The Footloose star was in the capital on Thursday for the launch of Story Of A Girl, directed by his wife Kyra Sedgwick, at the Edinburgh International Film Festival (EIFF).
World's End Accused "Remembers Girls"
A man accused of murdering two teenage girls 37 years ago has been giving evidence at his trial.
Angus Sinclair, 69, told jurors he remembers meeting Christine Eadie and Helen Scott in the World's End pub in Edinburgh on October 15 1977.
He left the pub with the two girls and his brother-in-law, Gordon Hamilton, before driving to Arthur's Seat in his caravanette, the court was told.
Asked why he drove there, he said: "To chance my arm with the girls.''
Sinclair said he had consensual sexual intercourse with both girls, as did Hamilton, in the back of the caravanette.
He told the court he only found out what happened to them after reading about it in a newspaper a few days later.
Sinclair is on trial at the High Court in Livingston where he denies raping and murdering the 17-year-olds.
He is accused of carrying out the attacks along with Hamilton, who is now dead.
The court has already heard that Christine's body was found on October 16 1977 at Gosford Bay, in Aberlady, East Lothian, while Helen's body was discovered a few hours later in a wheat field near Haddington, East Lothian.
Under questioning from defence QC Ian Duguid, Sinclair told the court he had been married to Hamilton's sister Sarah and he was 32 years old at the time. Hamilton was 22.
The pair had travelled from Glasgow to go fishing in East Lothian on the Friday night and had spent the next day fishing before going into Edinburgh and visiting the World's End pub at about 10.30pm, he said.
After meeting the girls, he asked them if they wanted a lift and they walked down St Mary's Street with Hamilton to the caravanette.
Asked why he thought the girls joined the men in the van, he replied: "To get a lift home.''
After going to the upper part of Holyrood Park, he parked up and put the bed down in the back of the caravanette, jurors heard.
He was asked if there was any objection on their part.
"No, none at all,'' he said.
He then had sex with Christine, while Hamilton was with Helen, Sinclair said.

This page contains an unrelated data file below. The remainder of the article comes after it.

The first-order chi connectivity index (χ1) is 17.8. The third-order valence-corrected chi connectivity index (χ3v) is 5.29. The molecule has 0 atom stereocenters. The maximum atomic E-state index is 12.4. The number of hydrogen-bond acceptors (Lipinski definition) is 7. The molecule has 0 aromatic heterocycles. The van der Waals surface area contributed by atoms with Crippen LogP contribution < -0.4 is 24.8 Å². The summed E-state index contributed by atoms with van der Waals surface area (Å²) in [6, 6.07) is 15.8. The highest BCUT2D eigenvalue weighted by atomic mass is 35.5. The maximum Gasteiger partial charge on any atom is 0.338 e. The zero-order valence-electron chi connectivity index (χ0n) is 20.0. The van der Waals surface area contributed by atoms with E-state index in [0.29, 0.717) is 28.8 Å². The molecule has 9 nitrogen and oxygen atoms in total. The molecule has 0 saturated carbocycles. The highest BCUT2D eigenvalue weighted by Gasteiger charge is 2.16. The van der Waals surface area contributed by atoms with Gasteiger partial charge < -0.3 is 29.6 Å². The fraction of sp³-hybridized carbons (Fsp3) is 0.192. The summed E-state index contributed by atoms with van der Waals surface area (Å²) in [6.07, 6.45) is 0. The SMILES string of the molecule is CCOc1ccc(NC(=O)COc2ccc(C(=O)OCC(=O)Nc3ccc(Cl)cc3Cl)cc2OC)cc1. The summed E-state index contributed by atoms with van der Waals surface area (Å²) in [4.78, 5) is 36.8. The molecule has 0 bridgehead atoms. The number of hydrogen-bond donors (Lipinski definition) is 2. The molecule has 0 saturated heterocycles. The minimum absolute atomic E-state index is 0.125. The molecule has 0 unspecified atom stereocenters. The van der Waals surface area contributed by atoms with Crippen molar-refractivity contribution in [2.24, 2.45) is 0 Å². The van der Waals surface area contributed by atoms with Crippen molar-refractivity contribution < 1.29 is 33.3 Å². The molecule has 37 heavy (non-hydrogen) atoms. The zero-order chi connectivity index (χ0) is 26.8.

Asked what happened next, he said they "swapped partners''.
"Why did you do that?'' Mr Duguid asked.
"Seemed the right thing to do,'' he replied.
He told the court he found out from Helen she was a virgin after she told him.
Sinclair then said they drove back to the spot where he had been fishing earlier, with him driving while Hamilton and the girls were still in the back.
He said he got his fishing gear out of the van before Hamilton drove off and it was his understanding Hamilton was driving them home.
Hamilton joined him fishing around two-and-a-half hours later but went to bed shortly afterwards, he said.
"His heart wasn't in it,'' Sinclair told the jury.
"Did you have any reason to think that anything untoward had happened to the girls?'' Mr Duguid asked.
"No,'' he replied.
"As far as you are concerned when you last saw the girls being driven off in the caravanette by Gordon Hamilton that was the last you saw of them, is that correct?'' Mr Duguid asked.
"Yes,'' he said.
Sinclair told the court he confronted Hamilton about what happened with the girls when they went fishing the following Friday.
"He was very reluctant to talk,'' he said.
The pair never went fishing again and did not go out socially after that, he said.
Lord Advocate Frank Mulholland, prosecuting, began his cross-questioning by telling Sinclair he was going to ask him a lot of "hard and difficult questions''.
He put it to Sinclair: "I want you to look into your conscience, I want you to look into your soul.
"Will you accept responsibility for murdering both girls?''
Sinclair replied: "No.''
The trial continues.
Scotland's First Minister will highlight the importance of EU workers to the farming sector as she marks the first anniversary of the referendum with a speech at the Royal Highland Show at Ingliston, Edinburgh.
James Kelly has brought forward a Member's Bill to repeal the Offensive Behaviour at Football and Threatening Communications (Scotland) Act.
Holyrood has passed ''historic'' legislation that will scrap the time limit for victims of childhood abuse to sue for damages.
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